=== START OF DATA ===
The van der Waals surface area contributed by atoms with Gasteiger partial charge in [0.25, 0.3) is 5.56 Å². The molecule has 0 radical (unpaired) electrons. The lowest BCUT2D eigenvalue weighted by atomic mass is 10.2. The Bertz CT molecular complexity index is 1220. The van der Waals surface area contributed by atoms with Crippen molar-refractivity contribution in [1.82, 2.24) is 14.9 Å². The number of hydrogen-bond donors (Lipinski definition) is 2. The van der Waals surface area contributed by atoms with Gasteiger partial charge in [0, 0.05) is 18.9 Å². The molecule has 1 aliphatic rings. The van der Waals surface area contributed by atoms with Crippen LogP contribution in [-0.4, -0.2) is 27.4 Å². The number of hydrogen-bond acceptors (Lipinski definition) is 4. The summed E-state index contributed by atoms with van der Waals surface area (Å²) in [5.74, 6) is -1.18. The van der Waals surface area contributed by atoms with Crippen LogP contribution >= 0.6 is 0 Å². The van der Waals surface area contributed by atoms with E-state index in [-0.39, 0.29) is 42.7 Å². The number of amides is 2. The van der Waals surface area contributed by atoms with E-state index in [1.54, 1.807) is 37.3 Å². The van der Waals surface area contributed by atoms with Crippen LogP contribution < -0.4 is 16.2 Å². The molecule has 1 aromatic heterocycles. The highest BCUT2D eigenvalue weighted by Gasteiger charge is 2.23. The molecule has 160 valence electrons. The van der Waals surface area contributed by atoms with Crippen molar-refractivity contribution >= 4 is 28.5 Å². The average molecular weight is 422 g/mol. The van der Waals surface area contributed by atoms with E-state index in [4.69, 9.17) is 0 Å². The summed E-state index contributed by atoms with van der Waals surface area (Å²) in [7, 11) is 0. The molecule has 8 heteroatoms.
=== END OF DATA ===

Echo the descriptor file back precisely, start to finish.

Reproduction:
The van der Waals surface area contributed by atoms with Gasteiger partial charge in [0.25, 0.3) is 5.56 Å². The molecule has 0 radical (unpaired) electrons. The lowest BCUT2D eigenvalue weighted by atomic mass is 10.2. The Bertz CT molecular complexity index is 1220. The van der Waals surface area contributed by atoms with Crippen molar-refractivity contribution in [1.82, 2.24) is 14.9 Å². The number of hydrogen-bond donors (Lipinski definition) is 2. The van der Waals surface area contributed by atoms with Gasteiger partial charge in [0, 0.05) is 18.9 Å². The molecule has 1 aliphatic rings. The van der Waals surface area contributed by atoms with Crippen LogP contribution in [-0.4, -0.2) is 27.4 Å². The number of hydrogen-bond acceptors (Lipinski definition) is 4. The summed E-state index contributed by atoms with van der Waals surface area (Å²) in [5.74, 6) is -1.18. The van der Waals surface area contributed by atoms with Crippen LogP contribution >= 0.6 is 0 Å². The van der Waals surface area contributed by atoms with E-state index in [-0.39, 0.29) is 42.7 Å². The number of amides is 2. The van der Waals surface area contributed by atoms with E-state index in [1.54, 1.807) is 37.3 Å². The van der Waals surface area contributed by atoms with Crippen LogP contribution < -0.4 is 16.2 Å². The molecule has 1 aromatic heterocycles. The highest BCUT2D eigenvalue weighted by Gasteiger charge is 2.23. The molecule has 160 valence electrons. The van der Waals surface area contributed by atoms with Crippen molar-refractivity contribution >= 4 is 28.5 Å². The average molecular weight is 422 g/mol. The van der Waals surface area contributed by atoms with E-state index in [4.69, 9.17) is 0 Å². The summed E-state index contributed by atoms with van der Waals surface area (Å²) in [7, 11) is 0. The molecule has 8 heteroatoms.